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NFPA 654- Proposed 2010 Edition Standard for the Prevention of Fire and Dust Explosions from the

Manufacturing, Processing, and Handling of Combustible Particulate Solids TIA Log No.: 991 Reference: 3.3.4 Combustible Dust Comment Closing Date: June 18, 2010 Submitter: David Wechsler, The Dow Chemical Company 1. Revise 3.3.4 definition as follows: 3.3.4* Combustible Dust. A combustible solid material composed of distinct particles or pieces, regardless of shape or chemical composition, which due to its small particle size presents a flash-fire or explosion hazard as a result of its ability to propagate combustion when dispersed in air or the process-specific oxidizing medium. Submitter’s Substantiation: Ignition controls to prevent deflagrations for materials defined as “Combustible dusts” are addressed in NFPA 499 Hazardous Area Classification and are the same materials addressed in NFPA 654 as having a potential flash fire or explosion hazards. As such the definitions need to be the same. Emergency Nature: It has been almost three years since OSHA published the “Combustible Dust National Emphasis Program” (NEP); document CPL 03-00-006 describing policies and procedures regarding inspection of facilities that handle combustible dust. All segments of the US, including but not limited to, industry, inspectors, emergency responders, and the general public have been made increasing aware of the potential serious hazards associated with combustible dusts. The March/April 2010 issue of the NFPA Journal contained the headline summary statement: “Two years ago, an Imperial Sugar refinery was destroyed by a dust explosion that was described as “entirely preventable”.” The volunteer committee members comprising many of the NFPA Standards, codes and practices dealing with dusts have also been working hard to properly identify the mitigations and appropriate procedures to address dusts. What is most evident is that the issues associated with dusts are complex and cannot be addressed with a single all inclusive statement. However it is clear that there are two distinct hazard potentials associated with combustible particulate solids or dusts. Combustible particulate solids present only ordinary fire hazards while the subset of “combustible dusts” also present flash-fire or explosion hazards. Improved understanding and need for controls to address potential combustible dust hazards depends upon a portion of NFPA 654 which addresses the dust flash-fire and explosion potential hazards as well as NFPA 499 dealing with hazardous classified locations which also addresses the dust flash-fire and explosion potential hazards by controlling potential ignition sources. If these NFPA documents are to be effective in reducing property damage and in helping control loss of life from the adverse effects of dust flash-fires and dust explosion hazards, both of these NFPA documents must have a common definition for the material dust flashfire and dust explosion hazard defined by the term “combustible dust”. For almost 25 years both NFPA 654 and NFPA 499 did in fact use the same definition for combustible dust. This has all changed and it has become increasing obvious that this is now creating a serious safety concern. NFPA 654 is likely to be published following the NFPA June, 2010 meeting. NFPA 499 is not yet in cycle. Unless prompt action is taken these two documents will continue to be published following different document cycles and each document will contain its own definition for ‘combustible dust’ for what should be the same materials. To permit this condition to continue is inexcusable. An NFPA 499 task group, having representatives who also having memberships on NFPA 654, NFPA 68 and NFPA 70 have been working on this dust issue. Having the advantage over NFPA 654 by being able to continue work on this problem after NFPA 654 concluded its cycle work, this task group has developed a definition which appropriately addresses potential dust explosible materials as combustible dusts. Unlike the NFPA 654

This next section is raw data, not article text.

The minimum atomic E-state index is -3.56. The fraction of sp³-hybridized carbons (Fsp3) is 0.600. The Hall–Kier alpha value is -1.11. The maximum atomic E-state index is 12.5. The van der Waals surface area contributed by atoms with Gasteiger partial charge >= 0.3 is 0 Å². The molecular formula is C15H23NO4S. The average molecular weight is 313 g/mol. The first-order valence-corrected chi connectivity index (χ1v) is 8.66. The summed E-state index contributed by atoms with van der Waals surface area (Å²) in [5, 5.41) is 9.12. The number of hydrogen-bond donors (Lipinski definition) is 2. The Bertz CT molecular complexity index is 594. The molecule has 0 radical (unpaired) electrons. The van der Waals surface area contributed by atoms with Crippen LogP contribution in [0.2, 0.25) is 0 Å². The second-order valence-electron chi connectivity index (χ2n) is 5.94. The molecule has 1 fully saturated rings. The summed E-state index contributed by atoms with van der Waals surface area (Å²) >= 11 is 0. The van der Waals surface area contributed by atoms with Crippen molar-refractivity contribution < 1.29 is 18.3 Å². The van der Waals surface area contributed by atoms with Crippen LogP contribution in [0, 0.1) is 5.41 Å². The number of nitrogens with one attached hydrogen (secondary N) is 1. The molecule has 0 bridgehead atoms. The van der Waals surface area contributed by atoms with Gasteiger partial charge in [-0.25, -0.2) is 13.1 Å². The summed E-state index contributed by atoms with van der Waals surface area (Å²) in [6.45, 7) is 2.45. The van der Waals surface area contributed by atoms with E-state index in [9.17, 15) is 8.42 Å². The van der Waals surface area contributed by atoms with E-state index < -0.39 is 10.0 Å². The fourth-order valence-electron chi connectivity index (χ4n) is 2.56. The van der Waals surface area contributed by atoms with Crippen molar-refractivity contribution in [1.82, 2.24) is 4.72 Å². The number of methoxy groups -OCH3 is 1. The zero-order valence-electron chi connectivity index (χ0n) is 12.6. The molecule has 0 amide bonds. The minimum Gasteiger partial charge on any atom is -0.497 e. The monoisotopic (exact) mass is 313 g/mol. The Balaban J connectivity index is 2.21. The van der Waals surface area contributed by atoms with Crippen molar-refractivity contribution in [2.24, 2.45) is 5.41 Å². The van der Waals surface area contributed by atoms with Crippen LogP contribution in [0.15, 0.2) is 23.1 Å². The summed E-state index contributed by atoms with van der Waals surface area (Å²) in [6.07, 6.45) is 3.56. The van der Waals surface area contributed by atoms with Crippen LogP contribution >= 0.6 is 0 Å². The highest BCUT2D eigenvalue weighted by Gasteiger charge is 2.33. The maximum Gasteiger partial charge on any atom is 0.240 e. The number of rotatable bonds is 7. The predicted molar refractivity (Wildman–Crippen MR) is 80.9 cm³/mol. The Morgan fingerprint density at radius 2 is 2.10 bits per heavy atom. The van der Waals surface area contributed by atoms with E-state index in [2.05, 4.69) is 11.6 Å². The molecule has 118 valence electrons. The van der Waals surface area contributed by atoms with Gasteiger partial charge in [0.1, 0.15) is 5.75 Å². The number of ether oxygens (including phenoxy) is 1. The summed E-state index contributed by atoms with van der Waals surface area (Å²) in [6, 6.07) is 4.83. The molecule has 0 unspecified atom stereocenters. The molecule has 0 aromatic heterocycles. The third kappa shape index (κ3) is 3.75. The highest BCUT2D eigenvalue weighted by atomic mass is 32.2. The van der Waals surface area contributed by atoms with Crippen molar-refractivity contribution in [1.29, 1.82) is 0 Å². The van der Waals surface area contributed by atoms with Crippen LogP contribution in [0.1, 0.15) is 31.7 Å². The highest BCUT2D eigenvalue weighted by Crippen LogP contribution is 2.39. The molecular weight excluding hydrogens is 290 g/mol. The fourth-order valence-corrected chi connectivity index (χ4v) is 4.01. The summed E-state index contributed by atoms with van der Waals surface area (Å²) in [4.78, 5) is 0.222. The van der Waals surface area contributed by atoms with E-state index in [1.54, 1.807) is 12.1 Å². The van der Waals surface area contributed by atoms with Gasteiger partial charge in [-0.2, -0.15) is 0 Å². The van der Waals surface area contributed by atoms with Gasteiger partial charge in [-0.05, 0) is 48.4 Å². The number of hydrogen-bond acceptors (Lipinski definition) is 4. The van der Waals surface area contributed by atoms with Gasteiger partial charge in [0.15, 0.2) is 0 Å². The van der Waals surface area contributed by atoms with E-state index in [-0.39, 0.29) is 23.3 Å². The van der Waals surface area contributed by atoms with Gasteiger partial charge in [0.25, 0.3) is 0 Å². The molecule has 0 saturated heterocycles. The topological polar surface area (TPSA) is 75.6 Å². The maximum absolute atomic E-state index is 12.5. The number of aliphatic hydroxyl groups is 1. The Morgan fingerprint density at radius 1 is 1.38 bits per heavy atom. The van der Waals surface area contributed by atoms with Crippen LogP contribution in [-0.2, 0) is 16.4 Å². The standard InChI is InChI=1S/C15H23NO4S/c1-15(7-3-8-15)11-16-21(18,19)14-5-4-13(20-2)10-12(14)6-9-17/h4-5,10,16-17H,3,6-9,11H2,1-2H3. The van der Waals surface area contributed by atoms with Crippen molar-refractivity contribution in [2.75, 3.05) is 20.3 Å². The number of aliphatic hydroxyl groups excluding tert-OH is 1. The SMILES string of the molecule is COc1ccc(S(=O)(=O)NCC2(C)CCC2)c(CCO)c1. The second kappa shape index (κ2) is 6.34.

This TIA is expected to result in prompt correction of this important issue by applying a definition developed by the NFPA 499 task group within NFPA 654 as well as within NFPA 499. this NFPA 499 definition clearly identifies the important aspects of a potential combustible dust flash-fire and explosion hazards. Quincy. . and the variability with shape and chemical composition. please identify the number of the TIA and forward to the Secretary. this definition includes salient aspects considered by the NFPA 654 Committee such as propagating combustion. To submit a comment (on company letterhead). If successful. MA 02169-7471. dispersion in air or the process specific oxidizing medium.definition. 1 Batterymarch Park. this action will immediately result in a common definition for combustible dust when 654 is published following the June. Standards Council. Lastly. Anyone may submit a comment by the closing date indicated above. 2010 NFPA meeting. as well as the important effect that distinct small particle sizes of a combustible dust have.